We can calculate single source shortest distances in O(V+E) time for DAGs. The idea is to use Topological Sorting.

We initialize distances to all vertices as infinite and distance to source as 0, then we find a topological sorting of the graph.

Topological Sorting of a graph represents a linear ordering of the graph (See below, figure (b) is a linear representation of figure (a) ).

Once we have topological order (or linear representation), we one by one process all vertices in topological order. For every vertex being processed, we update distances of its adjacent using distance of current vertex.



(1) Use topological sort (via DFS) to obtain topological ordering of vertices

(2) For each vertex u (in topo order) For all adjacent vertices v, call RELAX(u,v)

Proof of Correctness

Consider shortest path from s to v (v_0,…,v_k) with v_0 = s and v_k = v

Since vertices are processed in topo order, the sequence of RELAX calls includes subsequence RELAX(v_0,v_1), RELAX(v_1,v_2)… RELAX(v_(k-1),v_k)

Edge Relaxtion

The edge relaxation is the operation to calculate the reaching cost to the vertex lower. More concretely, the operation will become:

For the edge from the vertex u to the vertex v, if d[u]+w(u,v)<d[v] is satisfied, update d[v] to d[u]+w(u,v)

The vertices u and v stand the neighbors in the graph and d[u] and d[v] stand the reaching cost to the vertices u and v respectively. Also, w(u,v) stands the weight of the edge from the vertex u to the vertex v. To summarize things up to now, we can make this figure below.

Now we know we can reach the vertex u from the starting vertex S through two vertices and that path costs d[u].

Also, we can reach the vertex v from the starting vertex S through four vertices and that path costs d[v].
Here, edge relaxation updates d[v] to d[u]+w(u,v) when d[u]+w(u,v) is less than d[v].

In other words, it updates the current reaching cost to the vertex v (d[v]) to the lower reaching cost (d[u]+w(u,v)).

The reason why it updates the cost is that the path through the vertex u can be shorter because the reaching cost of the path through the vertex u will be lower than the cost of the current path.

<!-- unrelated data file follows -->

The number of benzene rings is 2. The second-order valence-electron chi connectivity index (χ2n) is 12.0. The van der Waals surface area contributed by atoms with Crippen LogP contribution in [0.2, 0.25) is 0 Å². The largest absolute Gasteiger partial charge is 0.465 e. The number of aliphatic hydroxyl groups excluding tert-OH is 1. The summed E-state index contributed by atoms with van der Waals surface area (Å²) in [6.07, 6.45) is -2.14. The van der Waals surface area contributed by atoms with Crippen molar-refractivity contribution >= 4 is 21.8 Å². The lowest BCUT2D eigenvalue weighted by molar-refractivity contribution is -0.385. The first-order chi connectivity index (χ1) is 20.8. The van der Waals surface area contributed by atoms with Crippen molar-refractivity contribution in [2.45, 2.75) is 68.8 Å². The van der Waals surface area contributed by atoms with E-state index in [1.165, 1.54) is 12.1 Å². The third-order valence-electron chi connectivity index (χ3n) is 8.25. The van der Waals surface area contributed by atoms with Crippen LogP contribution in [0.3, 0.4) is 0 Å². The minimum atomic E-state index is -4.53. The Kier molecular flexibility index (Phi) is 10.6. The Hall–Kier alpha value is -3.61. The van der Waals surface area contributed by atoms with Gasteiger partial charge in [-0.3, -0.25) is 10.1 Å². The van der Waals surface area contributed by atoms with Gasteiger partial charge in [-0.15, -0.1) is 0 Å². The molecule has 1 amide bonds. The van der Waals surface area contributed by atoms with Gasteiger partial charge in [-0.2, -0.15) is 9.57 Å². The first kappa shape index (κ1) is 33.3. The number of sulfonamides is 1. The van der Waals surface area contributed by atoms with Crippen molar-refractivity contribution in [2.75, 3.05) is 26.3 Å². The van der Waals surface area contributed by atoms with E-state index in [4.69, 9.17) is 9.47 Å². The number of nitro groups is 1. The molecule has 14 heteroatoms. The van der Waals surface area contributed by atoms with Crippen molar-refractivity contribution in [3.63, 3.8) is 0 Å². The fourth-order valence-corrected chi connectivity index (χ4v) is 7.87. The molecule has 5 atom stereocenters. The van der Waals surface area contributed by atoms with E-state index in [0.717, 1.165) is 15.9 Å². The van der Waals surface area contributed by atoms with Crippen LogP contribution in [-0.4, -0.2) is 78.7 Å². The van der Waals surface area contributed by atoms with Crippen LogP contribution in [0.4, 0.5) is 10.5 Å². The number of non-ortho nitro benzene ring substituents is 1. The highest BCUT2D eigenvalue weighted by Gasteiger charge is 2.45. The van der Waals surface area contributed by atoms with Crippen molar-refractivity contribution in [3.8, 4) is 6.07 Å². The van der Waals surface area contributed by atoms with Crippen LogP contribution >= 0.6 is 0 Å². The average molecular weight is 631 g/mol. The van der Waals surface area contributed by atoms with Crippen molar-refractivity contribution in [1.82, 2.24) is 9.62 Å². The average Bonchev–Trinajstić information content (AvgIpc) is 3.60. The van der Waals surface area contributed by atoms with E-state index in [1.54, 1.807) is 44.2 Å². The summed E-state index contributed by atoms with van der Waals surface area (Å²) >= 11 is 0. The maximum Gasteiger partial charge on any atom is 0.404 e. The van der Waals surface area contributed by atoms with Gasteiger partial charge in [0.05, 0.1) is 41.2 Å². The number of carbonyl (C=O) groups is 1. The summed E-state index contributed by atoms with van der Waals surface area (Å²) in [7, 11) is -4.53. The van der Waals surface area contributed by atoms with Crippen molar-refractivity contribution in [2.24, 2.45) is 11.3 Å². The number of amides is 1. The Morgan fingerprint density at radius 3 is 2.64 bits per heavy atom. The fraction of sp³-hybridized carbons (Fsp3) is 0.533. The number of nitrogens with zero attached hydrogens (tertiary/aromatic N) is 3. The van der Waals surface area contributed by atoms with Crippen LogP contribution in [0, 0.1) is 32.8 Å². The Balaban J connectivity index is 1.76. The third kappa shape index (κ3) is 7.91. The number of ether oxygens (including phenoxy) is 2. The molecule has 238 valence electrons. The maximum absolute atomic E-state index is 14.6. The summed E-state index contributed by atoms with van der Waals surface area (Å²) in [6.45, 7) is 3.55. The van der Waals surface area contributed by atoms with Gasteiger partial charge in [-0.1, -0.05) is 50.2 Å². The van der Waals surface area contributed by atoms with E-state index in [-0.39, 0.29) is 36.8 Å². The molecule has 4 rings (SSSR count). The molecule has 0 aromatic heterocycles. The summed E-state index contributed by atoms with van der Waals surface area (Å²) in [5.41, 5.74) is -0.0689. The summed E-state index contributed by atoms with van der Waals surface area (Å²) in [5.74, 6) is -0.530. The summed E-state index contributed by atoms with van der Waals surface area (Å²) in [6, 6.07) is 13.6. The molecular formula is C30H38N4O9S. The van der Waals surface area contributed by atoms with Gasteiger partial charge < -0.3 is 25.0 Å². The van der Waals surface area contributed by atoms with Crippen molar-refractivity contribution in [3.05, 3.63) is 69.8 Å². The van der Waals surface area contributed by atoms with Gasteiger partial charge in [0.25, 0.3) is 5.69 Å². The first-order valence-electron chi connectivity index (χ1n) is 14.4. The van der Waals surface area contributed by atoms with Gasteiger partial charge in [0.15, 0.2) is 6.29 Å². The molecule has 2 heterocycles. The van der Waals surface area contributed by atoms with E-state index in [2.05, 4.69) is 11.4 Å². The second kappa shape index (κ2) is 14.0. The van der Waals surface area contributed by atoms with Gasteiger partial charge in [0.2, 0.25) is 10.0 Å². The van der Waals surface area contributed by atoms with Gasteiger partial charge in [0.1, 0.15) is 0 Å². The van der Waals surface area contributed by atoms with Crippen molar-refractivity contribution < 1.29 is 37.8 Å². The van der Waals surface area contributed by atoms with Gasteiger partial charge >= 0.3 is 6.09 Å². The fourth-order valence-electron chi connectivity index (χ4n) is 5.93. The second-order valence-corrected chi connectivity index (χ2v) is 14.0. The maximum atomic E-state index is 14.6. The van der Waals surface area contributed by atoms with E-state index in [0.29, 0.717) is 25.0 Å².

Actually, the algorithms for the shortest paths problem solve the problem by repeatedly using the edge relaxation.

Dijkstra’s Algorithm(A greedy algorithm)

Conceptual Version



Code compare with Prim




Bellman-Ford Algorithm



From Lectures

Floyd-Marshall Algorithm


Find the shortest path from i to j


Find the shortest paths from i to j where intermediate vertices belong to {1,2,…,n-1}

= Find shotest path from i to j where intermed vertices belong to {1,2,…,n}

D_ij^(k) - restrict intermed vertices to the set {1,2,…,k}

Flow Network Example

Maximum flow Problem

Min-cut Problem

Residural Graph G_f

Ford-Fulkerson Algorithm

Flow Value Lemma

Weak Duality

Max-flow min-cut theorem

Bad case for Ford-Fulkerson Algorithm

Shortest augmenting path




Blocking-flow Algorithm

Select medians and order statics

A naive solution


Quickselect Worst-case Analysis

Pick a Good Pivot



Coin Example

Dice Example


Random Variables

Events Based on Random Variables

Expected Value

Linearity of Exapectation


Recall Quickselect

Randomized Quickselect

Pick a Good Pivot

Sketch of Bound on Expected Runtime





Unordered list

Ordered list

Balanced binary search tree

Direct-address table

Hash tables


Not a natrual number

Handling collisions



Load factor

Assumption: Simple uniform hashing

Design hash function

Division method

Multiplication method

Universal hashing

Average case


Open addressing


Linear probing

Quadratic probing

Double hashing

Amortized Analysis

The peril of per-operation worst-case analysis

Aggregate analysis

Accounting method

Incrementing Binary Counter Example

Dynamic tables

Worst case

Challenge 1

Horner Method

Challenge 2

Efficiently computing the hash function

Rabin-Karp substring search example

Rabin-Karp analysis

Substring search————Knuth-Morris-Pratt

Determinishtic finite state automaton(DFA)

Java implementation

DFA construction

Build DFA from pattern

DFA construction in linear time

Java implementation

KMP substring search analysis

Greedy Algorithms

Interval scheduling




Interval partitioning

Scheduling to minimizing lateness

Optimal caching

Keep updating……